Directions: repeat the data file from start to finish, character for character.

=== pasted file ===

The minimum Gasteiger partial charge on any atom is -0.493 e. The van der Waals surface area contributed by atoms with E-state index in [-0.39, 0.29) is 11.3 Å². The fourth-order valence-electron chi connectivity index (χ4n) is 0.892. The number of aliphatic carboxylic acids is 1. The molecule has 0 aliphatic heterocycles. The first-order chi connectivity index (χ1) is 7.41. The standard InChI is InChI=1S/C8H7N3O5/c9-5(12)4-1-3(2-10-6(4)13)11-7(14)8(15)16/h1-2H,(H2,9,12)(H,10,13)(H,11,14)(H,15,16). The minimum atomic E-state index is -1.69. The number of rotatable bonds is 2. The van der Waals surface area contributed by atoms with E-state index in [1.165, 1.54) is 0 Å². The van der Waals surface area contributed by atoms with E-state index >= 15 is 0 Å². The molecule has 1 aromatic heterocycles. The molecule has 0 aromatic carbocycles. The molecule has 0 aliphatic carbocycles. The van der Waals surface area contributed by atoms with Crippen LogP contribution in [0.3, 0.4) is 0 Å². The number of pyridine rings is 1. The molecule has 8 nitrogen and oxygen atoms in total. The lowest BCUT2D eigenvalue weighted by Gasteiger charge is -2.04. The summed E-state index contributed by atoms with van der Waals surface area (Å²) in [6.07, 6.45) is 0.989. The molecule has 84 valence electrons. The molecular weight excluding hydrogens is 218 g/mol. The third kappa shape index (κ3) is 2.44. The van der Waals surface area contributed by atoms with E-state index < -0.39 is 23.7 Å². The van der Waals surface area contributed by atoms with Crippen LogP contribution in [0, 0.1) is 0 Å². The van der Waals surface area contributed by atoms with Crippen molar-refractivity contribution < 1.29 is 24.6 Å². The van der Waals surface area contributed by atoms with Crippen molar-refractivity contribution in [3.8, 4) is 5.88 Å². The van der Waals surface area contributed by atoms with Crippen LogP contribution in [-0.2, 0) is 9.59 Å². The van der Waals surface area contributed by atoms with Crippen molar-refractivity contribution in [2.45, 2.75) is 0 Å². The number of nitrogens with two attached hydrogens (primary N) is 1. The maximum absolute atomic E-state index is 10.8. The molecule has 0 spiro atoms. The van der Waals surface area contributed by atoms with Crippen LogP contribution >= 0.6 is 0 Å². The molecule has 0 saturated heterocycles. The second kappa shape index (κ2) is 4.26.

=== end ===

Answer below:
The minimum Gasteiger partial charge on any atom is -0.493 e. The van der Waals surface area contributed by atoms with E-state index in [-0.39, 0.29) is 11.3 Å². The fourth-order valence-electron chi connectivity index (χ4n) is 0.892. The number of aliphatic carboxylic acids is 1. The molecule has 0 aliphatic heterocycles. The first-order chi connectivity index (χ1) is 7.41. The standard InChI is InChI=1S/C8H7N3O5/c9-5(12)4-1-3(2-10-6(4)13)11-7(14)8(15)16/h1-2H,(H2,9,12)(H,10,13)(H,11,14)(H,15,16). The minimum atomic E-state index is -1.69. The number of rotatable bonds is 2. The van der Waals surface area contributed by atoms with E-state index in [1.165, 1.54) is 0 Å². The van der Waals surface area contributed by atoms with E-state index >= 15 is 0 Å². The molecule has 1 aromatic heterocycles. The molecule has 0 aromatic carbocycles. The molecule has 0 aliphatic carbocycles. The van der Waals surface area contributed by atoms with Crippen LogP contribution in [0.3, 0.4) is 0 Å². The number of pyridine rings is 1. The molecule has 8 nitrogen and oxygen atoms in total. The lowest BCUT2D eigenvalue weighted by Gasteiger charge is -2.04. The summed E-state index contributed by atoms with van der Waals surface area (Å²) in [6.07, 6.45) is 0.989. The molecule has 84 valence electrons. The molecular weight excluding hydrogens is 218 g/mol. The third kappa shape index (κ3) is 2.44. The van der Waals surface area contributed by atoms with E-state index < -0.39 is 23.7 Å². The van der Waals surface area contributed by atoms with Crippen LogP contribution in [0, 0.1) is 0 Å². The van der Waals surface area contributed by atoms with Crippen molar-refractivity contribution < 1.29 is 24.6 Å². The van der Waals surface area contributed by atoms with Crippen molar-refractivity contribution in [3.8, 4) is 5.88 Å². The van der Waals surface area contributed by atoms with Crippen LogP contribution in [-0.2, 0) is 9.59 Å². The van der Waals surface area contributed by atoms with Crippen molar-refractivity contribution in [2.45, 2.75) is 0 Å². The number of nitrogens with two attached hydrogens (primary N) is 1. The maximum absolute atomic E-state index is 10.8. The molecule has 0 spiro atoms. The van der Waals surface area contributed by atoms with Crippen LogP contribution >= 0.6 is 0 Å². The molecule has 0 saturated heterocycles. The second kappa shape index (κ2) is 4.26.